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13 Cards in this Set

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aftershock
A ground ground tremor caused by the repositioning of rocks after an earthquake. They may occur for as long as two years after initial earthquake.
Benioff-Wadati zone
A region where the subduction of oceanic plated causes eathquakes, the foci of which are deeper the farther inland they are.
body waves
A type of seismic wave the transmits enerfy from an earthquakes focus through the Earth's interior in all directions.
dilatency
The expansion of a rock's volume caused by stress and deformation.
epicenter
The point on the Earth's surface that is located directly above the focus of an earthquake.
focus
The precise point within the Earth's crust or mantle where rocks begin to rupture or move in an earthquake.
foreshocks
A minor, barely detectable earthquake, generally preceding a full-scale earthquake with approximately the same focus.
liquefaction
The conversion of moderatly cohesive, unconsolidated sediment into a fluid, water-saturated mass.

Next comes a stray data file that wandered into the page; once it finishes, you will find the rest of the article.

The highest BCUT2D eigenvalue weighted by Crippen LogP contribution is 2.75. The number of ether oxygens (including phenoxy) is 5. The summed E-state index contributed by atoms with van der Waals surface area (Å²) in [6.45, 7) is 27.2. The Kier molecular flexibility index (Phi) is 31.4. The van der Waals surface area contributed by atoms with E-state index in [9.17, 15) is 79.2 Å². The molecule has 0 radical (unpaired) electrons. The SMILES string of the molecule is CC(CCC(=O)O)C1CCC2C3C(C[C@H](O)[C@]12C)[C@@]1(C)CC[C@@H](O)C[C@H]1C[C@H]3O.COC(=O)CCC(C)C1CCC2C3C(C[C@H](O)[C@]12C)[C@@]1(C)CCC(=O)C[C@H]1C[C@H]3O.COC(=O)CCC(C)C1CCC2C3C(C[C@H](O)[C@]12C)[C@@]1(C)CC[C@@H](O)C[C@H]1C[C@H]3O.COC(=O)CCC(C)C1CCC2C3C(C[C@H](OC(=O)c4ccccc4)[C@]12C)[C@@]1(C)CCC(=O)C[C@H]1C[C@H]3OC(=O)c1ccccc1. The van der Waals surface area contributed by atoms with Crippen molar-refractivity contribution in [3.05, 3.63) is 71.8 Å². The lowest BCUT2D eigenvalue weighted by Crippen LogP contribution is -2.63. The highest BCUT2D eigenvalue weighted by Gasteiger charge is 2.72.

Mercalli intensity scale
A scale designed to measure the the degree of intensity of earthquakes, based on human perceptions.
moment-magnitude scale
A recently developed alternative to the Richter scale used to measure more accurately the amount of energy released by large earthquakes. This scale involves measurement of an earthquake's seismic moment.
P waves (primary wave)
A body wave that causes the compression of rocks when its energy acts upon them. When the P wave moves past a rock, the rock expands beyond its original volume, only to be compressed again by the next P wave. The fastest of all seismic waves.
Richter scale
A logarithmic scale that measures the amount of energy released during an earthquake on the basis of the amplitude of the highest peak recorded on a seismogram.
S waves
A body wave that causes the rocks along which it passes to move up and down perpendicular to the direction of its own movement.